An engrossing novel, which charts the devastating, lifelong impact of a misguided child’s testimony, in the wake of sordid domestic incidents. Belatedly, Briony Tallis, acknowledging her role in the deceit destined to shatter her family and the life of her sister’s lover, seeks to atone. In this acclaimed work, McEwan deftly develops the plot against the backdrop of Britain in the 1930s, 40s and post-war, conferring upon the book momentum, but also a weight of years, which carries the reader seamlessly to a contemporary conclusion.
One can but feel a sense of enduring torment for Briony, though dwarfed by the price paid by Cecilia Tallis and her would-be suitor, Robbie Turner. The sweep of the book touches on class, and the seismic social change in Britain advanced by the war, as experienced by the main characters. However, while the fickle nature of fate is evident, so too is the injustice of an immutable social order destined to ensure the ‘criminals’ live the life that was expected, apparently untainted by their willingness to sacrifice the innocent.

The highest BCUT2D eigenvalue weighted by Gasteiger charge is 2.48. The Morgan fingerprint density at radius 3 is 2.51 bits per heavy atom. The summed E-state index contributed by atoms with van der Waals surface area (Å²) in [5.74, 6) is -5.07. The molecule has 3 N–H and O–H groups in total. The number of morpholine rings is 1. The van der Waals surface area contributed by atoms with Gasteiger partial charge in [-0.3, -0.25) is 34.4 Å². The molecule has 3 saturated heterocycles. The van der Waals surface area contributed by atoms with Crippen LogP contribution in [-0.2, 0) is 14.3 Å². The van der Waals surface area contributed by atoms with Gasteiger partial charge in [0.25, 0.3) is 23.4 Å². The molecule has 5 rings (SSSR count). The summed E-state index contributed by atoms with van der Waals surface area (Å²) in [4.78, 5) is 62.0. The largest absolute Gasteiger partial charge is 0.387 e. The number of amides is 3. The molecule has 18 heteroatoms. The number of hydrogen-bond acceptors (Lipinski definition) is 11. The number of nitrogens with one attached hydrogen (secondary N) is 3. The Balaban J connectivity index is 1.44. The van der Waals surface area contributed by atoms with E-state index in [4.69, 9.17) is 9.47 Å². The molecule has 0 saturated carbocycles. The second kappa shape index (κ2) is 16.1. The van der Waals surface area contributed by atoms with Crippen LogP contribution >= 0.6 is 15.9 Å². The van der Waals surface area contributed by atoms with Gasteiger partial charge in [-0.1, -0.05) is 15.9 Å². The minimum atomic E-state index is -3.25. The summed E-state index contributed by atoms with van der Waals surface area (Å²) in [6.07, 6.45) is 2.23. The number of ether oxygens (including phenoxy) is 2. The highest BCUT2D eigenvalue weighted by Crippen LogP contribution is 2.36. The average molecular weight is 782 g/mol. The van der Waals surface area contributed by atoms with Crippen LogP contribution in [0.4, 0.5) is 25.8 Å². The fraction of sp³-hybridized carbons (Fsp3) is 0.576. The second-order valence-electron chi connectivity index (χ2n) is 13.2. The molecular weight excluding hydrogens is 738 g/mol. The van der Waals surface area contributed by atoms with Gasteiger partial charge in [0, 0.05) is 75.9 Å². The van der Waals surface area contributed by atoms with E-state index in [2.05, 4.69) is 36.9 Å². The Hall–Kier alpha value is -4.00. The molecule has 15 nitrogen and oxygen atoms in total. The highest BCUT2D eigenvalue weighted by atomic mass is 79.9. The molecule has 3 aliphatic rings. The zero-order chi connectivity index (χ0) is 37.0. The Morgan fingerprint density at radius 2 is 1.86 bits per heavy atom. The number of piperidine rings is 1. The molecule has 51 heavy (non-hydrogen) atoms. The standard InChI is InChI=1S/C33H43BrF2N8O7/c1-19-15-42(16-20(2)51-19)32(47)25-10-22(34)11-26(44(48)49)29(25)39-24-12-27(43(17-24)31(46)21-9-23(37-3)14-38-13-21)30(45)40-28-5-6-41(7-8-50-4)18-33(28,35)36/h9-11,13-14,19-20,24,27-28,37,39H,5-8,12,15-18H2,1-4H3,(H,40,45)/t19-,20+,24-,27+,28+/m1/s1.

The book also offers a commentary on love, but challenges the construction of romantic idylls, which demand a happy ending. Rather, Briony’s gnawing sense of guilt is overtaken by the reality of events and her sense of ‘doing the right thing’ must suffer an unsatisfying delay. The resulting sense of unfairness for the victims is palpable and skilfully managed by McEwan, which is testament to his writing powers. Ultimately life can be unfair, despite our hankering for ‘natural justice’!
This was my first dip into the work of this author, but on this evidence he is rightly lauded and I found ‘Atonement’ a truly absorbing read.